- Why do we say fit as a fiddle?
- What does the idiom finger in the pie mean?
- What does the idiom black sheep mean?
- What is the meaning of the idiom play second fiddle?
- Where is the red kale Dragon Quest 11?
- What does metaphor mean?
- Is Break a leg an idiom?
- What does get to the bottom mean?
- What is another word for how are you?
- Are you fit as a fiddle?
- What does the idiom down in the mouth mean?
- What is the most popular idiom?
- How would you use fit as a fiddle in a sentence?
- What does idiom really mean?
- What does the idiom jump to conclusions mean?
- Where does the saying on the fiddle come from?
- What does fill the bill mean?
Why do we say fit as a fiddle?
The violin was picked out as the exemplar because of the alliteration of fit and fiddle, and because the violin is a beautifully shaped instrument producing a very particular sound.
But then fit came to mean ‘in good physical shape’ and so fit as a fiddle came to mean ‘in good condition physically’..
What does the idiom finger in the pie mean?
Meaning. The full phrase is usually “To have a finger in every pie”. Someone who has a finger in every pie is involved in a lot of different activities or knows about a lot of different things. This idiom can be used positively, to show that someone is energetic and has varied skills and interests.
What does the idiom black sheep mean?
In the English language, black sheep is an idiom used to describe an odd or disreputable member of a group, especially within a family.
What is the meaning of the idiom play second fiddle?
To play a supporting or minor role in relation to someone else: “Tired of playing second fiddle, she resigned and started her own company.” In an orchestra, the position of second violinist (fiddle) is not as glamorous as that of first violinist.
Where is the red kale Dragon Quest 11?
Head into the First Forest and from the Summit Campsite, head south and drop down into the hollowed out tree. Take a left here and head into the north corner to spot a large tree with a golden Sparkly Spot under it containing the Red Kale.
What does metaphor mean?
A metaphor is a figure of speech that describes an object or action in a way that isn’t literally true, but helps explain an idea or make a comparison. … A metaphor states that one thing is another thing. It equates those two things not because they actually are the same, but for the sake of comparison or symbolism.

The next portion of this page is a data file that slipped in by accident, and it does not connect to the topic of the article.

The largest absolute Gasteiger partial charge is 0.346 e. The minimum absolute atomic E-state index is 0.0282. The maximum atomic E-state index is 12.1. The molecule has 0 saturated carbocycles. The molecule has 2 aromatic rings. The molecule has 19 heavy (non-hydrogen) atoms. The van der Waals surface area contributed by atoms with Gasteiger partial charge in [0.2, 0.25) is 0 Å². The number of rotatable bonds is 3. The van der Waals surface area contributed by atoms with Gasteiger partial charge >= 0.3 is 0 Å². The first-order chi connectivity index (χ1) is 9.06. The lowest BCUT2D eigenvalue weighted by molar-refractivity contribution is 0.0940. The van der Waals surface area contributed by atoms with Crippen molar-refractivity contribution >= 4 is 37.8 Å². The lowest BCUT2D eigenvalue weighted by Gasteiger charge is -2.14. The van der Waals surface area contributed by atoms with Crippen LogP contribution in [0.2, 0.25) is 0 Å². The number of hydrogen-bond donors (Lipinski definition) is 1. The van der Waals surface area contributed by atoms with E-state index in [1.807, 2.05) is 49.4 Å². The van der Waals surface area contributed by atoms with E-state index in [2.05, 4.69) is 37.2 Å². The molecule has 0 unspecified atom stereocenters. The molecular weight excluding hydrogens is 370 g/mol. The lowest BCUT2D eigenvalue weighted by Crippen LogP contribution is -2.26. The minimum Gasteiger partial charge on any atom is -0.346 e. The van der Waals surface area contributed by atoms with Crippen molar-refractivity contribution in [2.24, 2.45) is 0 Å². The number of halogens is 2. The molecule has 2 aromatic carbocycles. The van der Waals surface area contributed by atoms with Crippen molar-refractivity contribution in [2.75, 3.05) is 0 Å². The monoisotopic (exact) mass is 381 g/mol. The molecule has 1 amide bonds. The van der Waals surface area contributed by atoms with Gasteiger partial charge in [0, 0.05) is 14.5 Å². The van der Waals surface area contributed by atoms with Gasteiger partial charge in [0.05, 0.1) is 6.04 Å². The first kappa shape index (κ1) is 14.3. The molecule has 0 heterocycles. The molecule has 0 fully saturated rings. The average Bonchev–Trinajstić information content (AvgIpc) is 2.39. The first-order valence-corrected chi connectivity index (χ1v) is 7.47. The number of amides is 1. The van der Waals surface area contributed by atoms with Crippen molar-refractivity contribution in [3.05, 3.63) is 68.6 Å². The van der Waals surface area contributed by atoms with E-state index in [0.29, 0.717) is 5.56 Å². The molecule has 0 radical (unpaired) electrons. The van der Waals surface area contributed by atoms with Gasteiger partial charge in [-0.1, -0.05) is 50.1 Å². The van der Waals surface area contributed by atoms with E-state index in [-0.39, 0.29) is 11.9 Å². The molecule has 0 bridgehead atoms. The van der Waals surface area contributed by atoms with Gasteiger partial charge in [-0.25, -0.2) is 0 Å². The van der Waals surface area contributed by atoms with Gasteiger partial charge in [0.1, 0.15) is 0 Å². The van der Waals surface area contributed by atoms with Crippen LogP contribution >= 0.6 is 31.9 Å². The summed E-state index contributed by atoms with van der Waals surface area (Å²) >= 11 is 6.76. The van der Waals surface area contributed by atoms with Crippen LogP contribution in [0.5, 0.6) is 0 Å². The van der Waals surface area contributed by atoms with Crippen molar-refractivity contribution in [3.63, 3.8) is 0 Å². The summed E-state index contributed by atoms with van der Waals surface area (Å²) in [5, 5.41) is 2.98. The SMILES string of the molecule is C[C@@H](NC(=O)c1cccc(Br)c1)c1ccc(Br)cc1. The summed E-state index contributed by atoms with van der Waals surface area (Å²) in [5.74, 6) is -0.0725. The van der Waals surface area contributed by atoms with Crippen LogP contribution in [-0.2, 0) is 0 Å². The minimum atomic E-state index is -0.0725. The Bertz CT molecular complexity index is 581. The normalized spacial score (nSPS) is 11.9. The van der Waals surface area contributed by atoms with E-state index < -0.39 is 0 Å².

Is Break a leg an idiom?
“Break a leg” is a typical English idiom used in the context of theatre or other performing arts to wish a performer “good luck”. …
What does get to the bottom mean?
: to find out the true reason for or cause of (something) Police are working furiously to get to the bottom of this recent string of violent crimes.
What is another word for how are you?
10 other (informal) ways to say “How are you?” How are you doing? How have you been? How’s everything?
Are you fit as a fiddle?
The phrase “fit as a fiddle” is a simile that means being in good health; something that’s in sound condition. Example: After a routine health check up with his local physician, Jeremy’s doctor concluded that he was healthy. In other words, he was as fit as a fiddle.
What does the idiom down in the mouth mean?
or down at the mouth. Informal. depressed; unhappy; discouraged.
What is the most popular idiom?
The most common English idiomsIdiomMeaningSpeak of the devilThe person we were just talking about showed up!That’s the last strawMy patience has run outThe best of both worldsAn ideal situationTime flies when you’re having funYou don’t notice how long something lasts when it’s fun33 more rows
How would you use fit as a fiddle in a sentence?
Examples:My grandfather is 90 years old, but he is as fit as a fiddle.She had fallen very ill, but with rest and medication, she is now fit as a fiddle.The team had partied late into the night, but on match day, each of them was as fit as a fiddle.After a refreshing vacation by the sea, I now feel fit as a fiddle.More items…
What does idiom really mean?
1 : an expression in the usage of a language that is peculiar to itself either in having a meaning that cannot be derived from the conjoined meanings of its elements (such as up in the air for “undecided”) or in its grammatically atypical use of words (such as give way)
What does the idiom jump to conclusions mean?
Jumping to conclusions (officially the jumping conclusion bias, often abbreviated as JTC, and also referred to as the inference-observation confusion) is a psychological term referring to a communication obstacle where one “judge[s] or decide[s] something without having all the facts; to reach unwarranted conclusions”.
Where does the saying on the fiddle come from?
Being on the fiddle means being corrupt or getting more than you should from the system. It is a nautical term which refers to the raised edges of the square dinner plates used on board ships. The raised edges (known as fiddles) prevented the food from sliding or rolling off during rough seas.
What does fill the bill mean?
or to fill the bill. phrase. If you say that someone or something fits the bill or fills the bill, you mean that they are suitable for a particular job or purpose.